In addition to providing a space for an author resource box they will display with your article, many article directory websites such as EzineArticles and Coach Spotlight* also give their visitors the opportunity to read a more detailed profile of each author.
Here are five mistakes you will want to avoid so that you can really shine in this spotlight:
Mistake #5: Too much, too soon
What does the reader need to know about you to feel confident enough to take the next step (which ideally is to visit your website and sign up for your pink spoon)? Tell them this much, and then stop! Don't feel that you have to use your full word count to describe your coaching process or your service options. Just show them that you have the training, experience and/or knowledge to help them solve their particular problem.
Mistake #4: Too polite
Are you worried it will seem rude or pushy to ask your reader to take an action or visit your website? On the contrary. If you don't tell them about what you have available, how can you help them? And since your motive is to help, not to sell (isn't it?), how can that be rude? It's actually the kindest thing you could do. Since you sometimes can't put an actual link into your profile text, just invite the person to visit your website. They will find the link displayed elsewhere in your profile.
Mistake #3: Too formal
People want to do business with those they know, like and trust. If you use formal language in your profile you put a gap between you and your reader and it is harder for them to feel a connection with you.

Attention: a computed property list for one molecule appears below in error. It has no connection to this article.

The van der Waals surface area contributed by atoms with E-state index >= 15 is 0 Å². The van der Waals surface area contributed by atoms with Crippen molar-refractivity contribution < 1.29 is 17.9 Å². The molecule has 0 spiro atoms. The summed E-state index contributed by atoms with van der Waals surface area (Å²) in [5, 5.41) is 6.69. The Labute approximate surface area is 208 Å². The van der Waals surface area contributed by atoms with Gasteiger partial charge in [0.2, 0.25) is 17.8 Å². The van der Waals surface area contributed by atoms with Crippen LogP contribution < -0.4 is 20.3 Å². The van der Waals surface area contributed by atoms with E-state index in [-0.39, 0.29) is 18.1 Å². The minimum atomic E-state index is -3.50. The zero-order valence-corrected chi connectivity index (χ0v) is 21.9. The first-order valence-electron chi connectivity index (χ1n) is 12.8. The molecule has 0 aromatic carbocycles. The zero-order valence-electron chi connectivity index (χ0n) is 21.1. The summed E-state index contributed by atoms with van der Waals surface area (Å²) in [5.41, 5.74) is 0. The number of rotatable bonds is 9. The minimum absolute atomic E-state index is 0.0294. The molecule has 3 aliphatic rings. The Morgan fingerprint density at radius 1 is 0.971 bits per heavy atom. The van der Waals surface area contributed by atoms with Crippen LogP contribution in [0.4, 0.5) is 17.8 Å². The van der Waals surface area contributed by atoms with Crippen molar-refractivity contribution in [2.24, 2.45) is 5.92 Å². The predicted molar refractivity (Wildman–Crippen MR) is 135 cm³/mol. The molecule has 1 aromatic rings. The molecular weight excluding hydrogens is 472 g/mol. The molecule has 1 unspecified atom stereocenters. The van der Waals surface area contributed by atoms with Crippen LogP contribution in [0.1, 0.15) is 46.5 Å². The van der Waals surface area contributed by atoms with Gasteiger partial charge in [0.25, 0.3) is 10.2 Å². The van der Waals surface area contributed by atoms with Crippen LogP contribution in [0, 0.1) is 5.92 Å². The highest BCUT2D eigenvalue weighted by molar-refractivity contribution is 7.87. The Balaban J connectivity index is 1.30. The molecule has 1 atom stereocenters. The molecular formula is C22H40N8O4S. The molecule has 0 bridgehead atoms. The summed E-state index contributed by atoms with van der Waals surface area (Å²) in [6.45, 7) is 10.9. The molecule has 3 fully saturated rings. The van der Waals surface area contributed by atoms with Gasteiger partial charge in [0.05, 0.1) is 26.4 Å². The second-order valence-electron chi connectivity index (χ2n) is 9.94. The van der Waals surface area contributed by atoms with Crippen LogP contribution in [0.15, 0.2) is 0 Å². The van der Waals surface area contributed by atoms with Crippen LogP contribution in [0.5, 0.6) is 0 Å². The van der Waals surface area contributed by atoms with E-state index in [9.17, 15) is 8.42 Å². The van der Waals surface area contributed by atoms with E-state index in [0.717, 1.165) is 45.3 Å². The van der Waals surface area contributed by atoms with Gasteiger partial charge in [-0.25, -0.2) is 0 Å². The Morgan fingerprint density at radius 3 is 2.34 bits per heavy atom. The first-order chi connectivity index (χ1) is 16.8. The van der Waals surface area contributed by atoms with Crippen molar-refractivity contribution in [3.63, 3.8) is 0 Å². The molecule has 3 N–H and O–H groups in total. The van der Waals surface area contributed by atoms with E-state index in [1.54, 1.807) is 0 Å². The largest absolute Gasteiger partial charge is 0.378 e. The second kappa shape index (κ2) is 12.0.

Mistake #2: Too generic
Be sure to include specific details about what you do and how you help people. Just don't go too far here and use jargon words that are so specific to your area of expertise that someone who is new to it – like the reader who needs your help – will not understand the terminology.
And the #1 Mistake: Too careless
If your profile – or any of your writing – contains errors in spelling, spacing, punctuation or grammar, it is a poor reflection on you as a professional. Your readers are going to assume that how you do anything is how you do everything. If you don't take the care to review your profile for errors, how can a prospective client trust that you will take care of them? It is not about being perfect (I always appreciate the readers who point out the occasional typos in my own work), it is about investing in the quality of your writing.
So make the most of your article directory profile – it is the beginning of what could be a long-term relationship with a new reader and potential client.
*Coach Spotlight is a relatively new article directory site specifically for coaches, and I've just started working with them to provide writing tips and resources to their members. Bob Simpson and his team have been working really hard to increase their traffic and in only three months have had impressive results from their efforts. A basic membership is free, and it's all you need to get noticed by members of your target market who are already searching online for the exact solutions that you provide.